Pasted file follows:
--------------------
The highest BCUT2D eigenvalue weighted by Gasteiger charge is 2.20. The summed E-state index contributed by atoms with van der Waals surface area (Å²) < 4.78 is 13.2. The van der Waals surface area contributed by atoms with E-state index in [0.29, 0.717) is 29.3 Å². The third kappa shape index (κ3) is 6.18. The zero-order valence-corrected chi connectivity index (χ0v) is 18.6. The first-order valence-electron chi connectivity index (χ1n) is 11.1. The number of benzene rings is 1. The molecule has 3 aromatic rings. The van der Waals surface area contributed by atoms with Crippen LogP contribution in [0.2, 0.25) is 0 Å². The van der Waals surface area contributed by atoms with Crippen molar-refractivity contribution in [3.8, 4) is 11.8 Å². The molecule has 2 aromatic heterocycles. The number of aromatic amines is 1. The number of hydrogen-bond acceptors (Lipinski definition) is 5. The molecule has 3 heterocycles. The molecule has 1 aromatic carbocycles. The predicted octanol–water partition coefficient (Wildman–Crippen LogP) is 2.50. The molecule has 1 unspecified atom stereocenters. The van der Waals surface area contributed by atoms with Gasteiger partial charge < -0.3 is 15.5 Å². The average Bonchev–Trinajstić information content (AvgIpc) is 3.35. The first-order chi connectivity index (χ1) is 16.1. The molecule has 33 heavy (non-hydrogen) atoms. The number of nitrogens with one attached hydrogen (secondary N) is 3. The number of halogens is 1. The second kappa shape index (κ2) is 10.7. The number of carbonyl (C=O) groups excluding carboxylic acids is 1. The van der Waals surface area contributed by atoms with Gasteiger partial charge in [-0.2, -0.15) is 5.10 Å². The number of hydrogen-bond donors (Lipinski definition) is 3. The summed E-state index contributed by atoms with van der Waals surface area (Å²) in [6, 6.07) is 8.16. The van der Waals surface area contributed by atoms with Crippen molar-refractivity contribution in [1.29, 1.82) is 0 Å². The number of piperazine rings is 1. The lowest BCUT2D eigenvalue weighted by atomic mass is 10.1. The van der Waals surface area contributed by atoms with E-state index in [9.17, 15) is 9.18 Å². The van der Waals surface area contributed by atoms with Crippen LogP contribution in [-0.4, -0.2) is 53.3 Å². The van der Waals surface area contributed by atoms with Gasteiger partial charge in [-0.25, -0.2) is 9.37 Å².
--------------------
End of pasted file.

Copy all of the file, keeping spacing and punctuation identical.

The highest BCUT2D eigenvalue weighted by Gasteiger charge is 2.20. The summed E-state index contributed by atoms with van der Waals surface area (Å²) < 4.78 is 13.2. The van der Waals surface area contributed by atoms with E-state index in [0.29, 0.717) is 29.3 Å². The third kappa shape index (κ3) is 6.18. The zero-order valence-corrected chi connectivity index (χ0v) is 18.6. The first-order valence-electron chi connectivity index (χ1n) is 11.1. The number of benzene rings is 1. The molecule has 3 aromatic rings. The van der Waals surface area contributed by atoms with Crippen LogP contribution in [0.2, 0.25) is 0 Å². The van der Waals surface area contributed by atoms with Crippen molar-refractivity contribution in [3.8, 4) is 11.8 Å². The molecule has 2 aromatic heterocycles. The number of aromatic amines is 1. The number of hydrogen-bond acceptors (Lipinski definition) is 5. The molecule has 3 heterocycles. The molecule has 1 aromatic carbocycles. The predicted octanol–water partition coefficient (Wildman–Crippen LogP) is 2.50. The molecule has 1 unspecified atom stereocenters. The van der Waals surface area contributed by atoms with Gasteiger partial charge < -0.3 is 15.5 Å². The average Bonchev–Trinajstić information content (AvgIpc) is 3.35. The first-order chi connectivity index (χ1) is 16.1. The molecule has 33 heavy (non-hydrogen) atoms. The number of nitrogens with one attached hydrogen (secondary N) is 3. The number of halogens is 1. The second kappa shape index (κ2) is 10.7. The number of carbonyl (C=O) groups excluding carboxylic acids is 1. The van der Waals surface area contributed by atoms with Gasteiger partial charge in [-0.2, -0.15) is 5.10 Å². The number of hydrogen-bond donors (Lipinski definition) is 3. The summed E-state index contributed by atoms with van der Waals surface area (Å²) in [6, 6.07) is 8.16. The van der Waals surface area contributed by atoms with Crippen molar-refractivity contribution in [1.29, 1.82) is 0 Å². The number of piperazine rings is 1. The lowest BCUT2D eigenvalue weighted by atomic mass is 10.1. The van der Waals surface area contributed by atoms with E-state index in [9.17, 15) is 9.18 Å². The van der Waals surface area contributed by atoms with Crippen LogP contribution in [-0.4, -0.2) is 53.3 Å². The van der Waals surface area contributed by atoms with Gasteiger partial charge in [-0.25, -0.2) is 9.37 Å².